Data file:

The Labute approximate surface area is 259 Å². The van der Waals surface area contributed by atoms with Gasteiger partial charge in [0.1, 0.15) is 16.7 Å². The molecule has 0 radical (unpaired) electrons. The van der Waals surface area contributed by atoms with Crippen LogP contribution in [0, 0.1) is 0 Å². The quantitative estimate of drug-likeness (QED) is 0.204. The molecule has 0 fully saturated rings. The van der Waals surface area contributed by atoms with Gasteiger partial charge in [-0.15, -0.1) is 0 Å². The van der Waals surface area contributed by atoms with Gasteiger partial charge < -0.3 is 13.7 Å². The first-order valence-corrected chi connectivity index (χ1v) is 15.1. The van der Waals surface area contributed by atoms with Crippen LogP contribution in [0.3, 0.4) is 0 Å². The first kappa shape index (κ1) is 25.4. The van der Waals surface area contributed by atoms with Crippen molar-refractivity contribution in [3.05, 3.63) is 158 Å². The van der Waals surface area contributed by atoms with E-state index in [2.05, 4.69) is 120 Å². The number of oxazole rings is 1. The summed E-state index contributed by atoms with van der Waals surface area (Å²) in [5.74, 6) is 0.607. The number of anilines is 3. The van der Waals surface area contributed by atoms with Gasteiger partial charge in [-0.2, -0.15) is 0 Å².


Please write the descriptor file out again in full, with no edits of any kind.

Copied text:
The Labute approximate surface area is 259 Å². The van der Waals surface area contributed by atoms with Gasteiger partial charge in [0.1, 0.15) is 16.7 Å². The molecule has 0 radical (unpaired) electrons. The van der Waals surface area contributed by atoms with Crippen LogP contribution in [0, 0.1) is 0 Å². The quantitative estimate of drug-likeness (QED) is 0.204. The molecule has 0 fully saturated rings. The van der Waals surface area contributed by atoms with Gasteiger partial charge in [-0.15, -0.1) is 0 Å². The van der Waals surface area contributed by atoms with Gasteiger partial charge < -0.3 is 13.7 Å². The first-order valence-corrected chi connectivity index (χ1v) is 15.1. The van der Waals surface area contributed by atoms with Crippen LogP contribution in [0.3, 0.4) is 0 Å². The first kappa shape index (κ1) is 25.4. The van der Waals surface area contributed by atoms with Crippen molar-refractivity contribution in [3.05, 3.63) is 158 Å². The van der Waals surface area contributed by atoms with E-state index in [2.05, 4.69) is 120 Å². The number of oxazole rings is 1. The summed E-state index contributed by atoms with van der Waals surface area (Å²) in [5.74, 6) is 0.607. The number of anilines is 3. The van der Waals surface area contributed by atoms with Gasteiger partial charge in [-0.2, -0.15) is 0 Å².